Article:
Meanwhile, at Vanity Fair, Tina acted as the impresario for a wide-ranging cast of characters, as if mirroring the theater experience of her parents. Rather than by fiat, she seemed inclined to convince with a good idea or a creative suggestion. Words rather than haute couture appeared her obsession. “I guess my style secret is that I like uniforms,” Brown later explained in denying any friction with Wintour. “I like white shirts in the summer and black shirts in the winter.”

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During these early years at Condé Nast, Tina clearly enjoyed the limelight more than Anna. When interviewed by the press, Brown took pride in coming up with pithy quotes, knowing from first-hand experience how a writer delights in an amusing comment or memorable insight. Certainly, Brown reaped the rewards of her good PR.

Wintour steered clear of inquiring questions by journalists or dutifully put up with them with polite rote answers and a guarded mien. Indeed, Wintour’s most memorable public expression was her cool stoic look exiting a limo or along the runaway in Paris, Milan, or New York. She left an impression rather than words. In the fashion world, Anna created a persona for herself, the way Americans once projected their fanciful dreams onto a silent Greta Garbo.

Perhaps Anna wouldn’t need publicity in the long run. Wintour’s taciturn style, far different than Tina’s constant fireworks sparking “buzz,” suggested there might be other factors at play in deciding who would run Condé Nast.

To borrow the well-worn metaphor of another Briton, philosopher Isaiah Berlin, Brown was the fox and Wintour was the hedgehog in their slow march to the top. Brown embraced America in all its glory and crazy experiences, while Wintour ultimately viewed it through the singular lens of fashion.

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In the early 1990s, Brown’s great success at Vanity Fair made her seem a natural choice someday to replace Alex Liberman—far more so than Wintour, still only a few years into her tenure at Vogue. The smart money, especially among those journalists outside Condé Nast, predicted Brown would be running the whole place in the not too distant future.

But Tina, as vainglorious as she was independent-minded, didn’t seem to understand Alex’s psyche—his underlying need to be deferred to, rather than challenged. This paradox was illustrated in April 1991, during Liberman’s fiftieth anniversary at Condé Nast, when Newsweek ran a revealing profile of the 78-year-old master.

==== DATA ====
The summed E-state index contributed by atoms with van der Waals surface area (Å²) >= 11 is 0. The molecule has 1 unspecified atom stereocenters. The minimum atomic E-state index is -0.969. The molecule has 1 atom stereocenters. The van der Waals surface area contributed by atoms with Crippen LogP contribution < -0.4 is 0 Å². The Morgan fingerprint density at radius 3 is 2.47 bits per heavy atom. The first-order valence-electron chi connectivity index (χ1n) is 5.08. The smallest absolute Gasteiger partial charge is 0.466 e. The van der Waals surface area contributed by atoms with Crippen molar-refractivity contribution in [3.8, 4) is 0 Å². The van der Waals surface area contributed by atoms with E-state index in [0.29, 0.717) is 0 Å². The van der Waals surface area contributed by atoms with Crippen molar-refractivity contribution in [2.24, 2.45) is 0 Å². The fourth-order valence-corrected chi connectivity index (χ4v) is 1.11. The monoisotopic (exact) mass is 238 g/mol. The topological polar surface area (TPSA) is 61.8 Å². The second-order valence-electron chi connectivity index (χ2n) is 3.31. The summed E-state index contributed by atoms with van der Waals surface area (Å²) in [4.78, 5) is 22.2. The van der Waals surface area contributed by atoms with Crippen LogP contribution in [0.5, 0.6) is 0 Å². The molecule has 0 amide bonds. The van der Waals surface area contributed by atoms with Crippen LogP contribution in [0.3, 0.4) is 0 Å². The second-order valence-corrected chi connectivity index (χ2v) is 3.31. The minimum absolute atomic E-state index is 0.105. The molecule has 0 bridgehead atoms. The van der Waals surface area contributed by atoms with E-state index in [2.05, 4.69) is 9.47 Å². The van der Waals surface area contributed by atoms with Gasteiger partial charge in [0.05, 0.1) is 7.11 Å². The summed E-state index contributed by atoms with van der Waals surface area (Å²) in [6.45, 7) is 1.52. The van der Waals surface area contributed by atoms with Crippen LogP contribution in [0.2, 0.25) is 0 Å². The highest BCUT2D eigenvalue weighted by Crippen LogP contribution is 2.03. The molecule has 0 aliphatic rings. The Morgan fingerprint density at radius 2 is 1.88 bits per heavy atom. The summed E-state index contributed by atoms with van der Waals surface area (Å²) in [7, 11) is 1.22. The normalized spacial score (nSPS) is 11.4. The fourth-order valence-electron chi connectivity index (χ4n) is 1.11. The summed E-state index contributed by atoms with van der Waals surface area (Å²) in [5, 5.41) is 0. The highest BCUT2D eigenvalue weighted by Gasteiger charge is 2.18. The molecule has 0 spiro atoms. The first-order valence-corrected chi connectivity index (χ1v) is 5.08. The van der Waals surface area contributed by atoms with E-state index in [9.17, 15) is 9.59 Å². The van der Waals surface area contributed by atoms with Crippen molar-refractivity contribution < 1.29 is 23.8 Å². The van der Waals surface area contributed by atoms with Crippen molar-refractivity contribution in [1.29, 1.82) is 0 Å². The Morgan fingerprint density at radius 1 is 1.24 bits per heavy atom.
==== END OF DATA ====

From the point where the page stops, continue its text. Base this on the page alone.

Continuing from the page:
“Some former high-level employees say that disagreeing with Liberman can prove fatal,” Newsweek reported. “Others, like Vanity Fair’s editor Tina Brown, argue that he appreciates intelligent disagreement; he simply has no patience for mediocrity.”

The Newsweek story’s implications were telling, like foreshadowing in some Russian novel. How many times did Brown engage in “intelligent disagreement” with Liberman? And did Alex really “appreciate” such conversations with a woman half his age, the same kind of female magazine editor that he had patronized for a half century—even if Tina considered herself less “mediocre” than the others?

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Touted as Si Newhouse’s whiz kid, Brown always seemed convinced that her talents and wit would win the day. She didn’t seem to appreciate fully how her considerable achievements in reviving Vanity Fair would be received warily by such an aging delicate egotist as Liberman. Tina failed to heed the lessons learned by her predecessor, Leo Lerman, who eventually concluded “Alex is evil—a dreadful being, a wretched murderous Russian of the blackest blood.”

Anna took a very different approach inside Condé Nast. Like Brown, Wintour’s name was also touted as a possible Liberman replacement. As early as 1988, the Los Angeles Times reported that “stories have been printed that Wintour wants Liberman’s post once he retires.”

But rather than outshine the old master, Anna seemed more intent on courting him. Far more than Tina, Wintour went out of her way to seek out Liberman’s advice, to make sure her vision for Vogue coincided with his own.

This stealth approach seemed the only way to overcome Brown’s celebrity and the speculation that she was the certain choice to lead Condé Nast someday. Instead, when the time came to choose his replacement, perhaps Alex would suggest her name to Si rather than Tina, who seemed her only other competitor on the horizon.